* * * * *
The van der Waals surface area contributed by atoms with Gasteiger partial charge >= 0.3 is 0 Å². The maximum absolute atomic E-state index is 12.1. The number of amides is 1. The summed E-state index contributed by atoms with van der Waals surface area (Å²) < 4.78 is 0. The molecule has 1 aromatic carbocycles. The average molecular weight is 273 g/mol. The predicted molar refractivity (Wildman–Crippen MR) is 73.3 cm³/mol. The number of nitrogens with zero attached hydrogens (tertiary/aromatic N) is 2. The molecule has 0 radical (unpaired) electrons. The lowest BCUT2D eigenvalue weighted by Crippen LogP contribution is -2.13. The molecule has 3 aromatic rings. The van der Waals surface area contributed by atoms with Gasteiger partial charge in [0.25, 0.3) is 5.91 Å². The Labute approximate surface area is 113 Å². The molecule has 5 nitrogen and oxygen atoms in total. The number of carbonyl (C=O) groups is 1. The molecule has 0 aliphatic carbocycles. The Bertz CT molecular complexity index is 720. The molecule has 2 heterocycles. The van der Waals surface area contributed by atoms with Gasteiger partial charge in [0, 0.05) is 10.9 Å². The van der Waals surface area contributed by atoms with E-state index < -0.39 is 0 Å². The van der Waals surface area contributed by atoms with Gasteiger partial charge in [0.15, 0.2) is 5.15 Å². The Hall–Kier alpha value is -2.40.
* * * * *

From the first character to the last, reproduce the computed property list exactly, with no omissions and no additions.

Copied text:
The van der Waals surface area contributed by atoms with Gasteiger partial charge >= 0.3 is 0 Å². The maximum absolute atomic E-state index is 12.1. The number of amides is 1. The summed E-state index contributed by atoms with van der Waals surface area (Å²) < 4.78 is 0. The molecule has 1 aromatic carbocycles. The average molecular weight is 273 g/mol. The predicted molar refractivity (Wildman–Crippen MR) is 73.3 cm³/mol. The number of nitrogens with zero attached hydrogens (tertiary/aromatic N) is 2. The molecule has 0 radical (unpaired) electrons. The lowest BCUT2D eigenvalue weighted by Crippen LogP contribution is -2.13. The molecule has 3 aromatic rings. The van der Waals surface area contributed by atoms with Gasteiger partial charge in [0.25, 0.3) is 5.91 Å². The Labute approximate surface area is 113 Å². The molecule has 5 nitrogen and oxygen atoms in total. The number of carbonyl (C=O) groups is 1. The molecule has 0 aliphatic carbocycles. The Bertz CT molecular complexity index is 720. The molecule has 2 heterocycles. The van der Waals surface area contributed by atoms with Gasteiger partial charge in [0, 0.05) is 10.9 Å². The van der Waals surface area contributed by atoms with E-state index < -0.39 is 0 Å². The van der Waals surface area contributed by atoms with Gasteiger partial charge in [0.15, 0.2) is 5.15 Å². The Hall–Kier alpha value is -2.40.